Please tell us a little about yourself. Where did you grow up? Where did you go to school?
I grew up outside a small town in New Hampshire called Peterborough. I went to Peterborough High then to the University of Rhode Island for undergrad and Washington University Medical School in St. Louis for grad school.
Where did you carry out your postdoctoral research?
I did two postdocs. The first at St. Louis University in virology (adenoviruses) and the second at UC San Francisco in molecular biology, where I had the exciting opportunity to learn the very new (at the time) techniques of cloning and DNA sequencing.
As a child, who was your biggest influence?
My mother: She made sure “little sister” (me) got to do everything that my big brother did, from getting the opportunity to make the “big money” mowing lawns rather than just babysitting, and promoting my going to university rather than the nearby teachers’ college. Also my science teachers, Nr. Lofgren and Mr. Yeo, (remarkably) both went on to get PhDs after their stints as high school teachers.
Why did you decide to study science?
Because thinking about out how living things worked was fun.
Why did you come to Madison? When?
The science is great and very broad here at UW, and to me Madison was the perfect size to live and raise a family – not too big nor too small. I arrived in the fall of 1979 as an Assistant Professor.
What do you like most about being a professor?
Watching and helping students, postdocs, and young professors develop their scientific skills, confidence and find their niche. And being able to discover new things.
What is the focus of your research?
Our goal is to understand the diverse biological functions of the proteins which we now call “molecular chaperones” because they remodel protein structure through transient interaction — but were originally called heat shock proteins (Hsps) because their expression was robustly induced when exposed to stresses such as an increase in temperature.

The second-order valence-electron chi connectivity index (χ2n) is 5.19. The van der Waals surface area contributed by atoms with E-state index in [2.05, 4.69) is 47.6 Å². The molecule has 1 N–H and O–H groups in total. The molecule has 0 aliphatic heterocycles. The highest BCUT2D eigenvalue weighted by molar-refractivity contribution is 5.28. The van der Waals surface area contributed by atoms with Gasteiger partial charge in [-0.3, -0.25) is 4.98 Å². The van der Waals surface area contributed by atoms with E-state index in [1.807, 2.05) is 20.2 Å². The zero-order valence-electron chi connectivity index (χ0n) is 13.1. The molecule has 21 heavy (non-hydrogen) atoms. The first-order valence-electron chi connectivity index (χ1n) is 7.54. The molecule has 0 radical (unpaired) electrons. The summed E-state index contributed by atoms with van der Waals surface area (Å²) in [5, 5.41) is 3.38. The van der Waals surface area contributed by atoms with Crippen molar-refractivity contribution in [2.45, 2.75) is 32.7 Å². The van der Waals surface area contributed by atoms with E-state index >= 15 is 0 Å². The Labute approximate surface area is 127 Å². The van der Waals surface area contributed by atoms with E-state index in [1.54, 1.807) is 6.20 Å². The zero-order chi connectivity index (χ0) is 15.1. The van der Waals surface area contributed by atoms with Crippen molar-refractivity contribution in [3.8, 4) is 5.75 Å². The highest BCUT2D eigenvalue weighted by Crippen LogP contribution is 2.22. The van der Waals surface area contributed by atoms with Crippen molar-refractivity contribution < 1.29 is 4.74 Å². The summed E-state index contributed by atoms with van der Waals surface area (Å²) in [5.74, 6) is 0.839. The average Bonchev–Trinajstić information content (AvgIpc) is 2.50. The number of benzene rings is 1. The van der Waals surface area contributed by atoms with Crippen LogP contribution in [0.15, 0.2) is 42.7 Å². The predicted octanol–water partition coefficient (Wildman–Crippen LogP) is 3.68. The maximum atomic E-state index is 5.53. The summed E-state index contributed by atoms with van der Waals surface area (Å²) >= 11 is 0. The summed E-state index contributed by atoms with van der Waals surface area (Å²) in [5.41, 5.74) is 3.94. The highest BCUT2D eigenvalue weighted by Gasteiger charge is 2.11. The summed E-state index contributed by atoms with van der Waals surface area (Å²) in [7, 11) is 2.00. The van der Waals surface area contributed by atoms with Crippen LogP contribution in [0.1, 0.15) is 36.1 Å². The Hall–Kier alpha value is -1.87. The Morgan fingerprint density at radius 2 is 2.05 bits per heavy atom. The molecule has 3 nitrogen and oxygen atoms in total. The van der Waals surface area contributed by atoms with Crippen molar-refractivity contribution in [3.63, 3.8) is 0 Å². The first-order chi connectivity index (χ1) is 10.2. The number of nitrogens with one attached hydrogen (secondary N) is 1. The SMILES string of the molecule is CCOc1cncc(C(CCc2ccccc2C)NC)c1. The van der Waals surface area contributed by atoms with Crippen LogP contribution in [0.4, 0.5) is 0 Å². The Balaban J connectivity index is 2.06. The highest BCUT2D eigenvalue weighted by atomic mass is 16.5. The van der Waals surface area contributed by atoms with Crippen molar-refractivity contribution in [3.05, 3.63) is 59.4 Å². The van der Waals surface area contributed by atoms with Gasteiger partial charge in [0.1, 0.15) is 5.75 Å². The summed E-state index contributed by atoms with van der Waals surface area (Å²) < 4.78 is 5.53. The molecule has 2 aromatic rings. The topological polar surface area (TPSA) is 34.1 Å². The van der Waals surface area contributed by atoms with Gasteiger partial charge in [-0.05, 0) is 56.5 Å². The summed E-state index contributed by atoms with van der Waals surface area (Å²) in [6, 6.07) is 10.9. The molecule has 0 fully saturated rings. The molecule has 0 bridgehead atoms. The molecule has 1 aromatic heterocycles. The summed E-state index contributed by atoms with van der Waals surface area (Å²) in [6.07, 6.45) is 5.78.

What do you consider your major accomplishments?
Early on in the Madison Craig lab, we found that these Hsps were remarkably highly conserved and critical for normal cell function. Ensuing students and postdocs uncovered totally unexpected roles in basic cell physiology, from import of proteins into mitochondria to biogenesis of Fe-S cluster proteins – and continue to make progress on how they do such things.
What advice would you provide to a new assistant professor who is just starting his/her career?
Follow your own path, don’t be afraid to take on big questions (but keep that practical back-up plan in the back of your mind!)
When you are not working, what do you like to do?
Cook (I don’t have to follow protocols!), tend my plants, read, follow Badger basketball, and spend time at our “up north” cabin.
What is your favorite place in Madison?
Allen Centennial Gardens
Best Advice I Ever Received
“Keep your eye on the ball”
My Undergrad Alma Mater
URI – go Rhody
My Worst Subject In School
Music appreciation – I’m completely tone deaf and had to drop or get an “F”
If I Weren’t A Professor, I Would
Be a gardener
In College I Drove
A ‘50s Dodge pickup truck to get my job during the summers
Many: Some that I’ve read in the past year include Pachinko by Min Jin Lee, The Yellow House by Sarah Broom, Drive Your Plow Over the Bones of the Dead by Olga Tokarczuk
San Francisco (70s retro) and Kyoto, Japan
Ancora French Sumatran
My Latest Accomplishment
Finally making a pizza from scratch that I thought was really tasty
Nobody Knows I…
Worked summers in college as a waitress/cook at an artist “colony”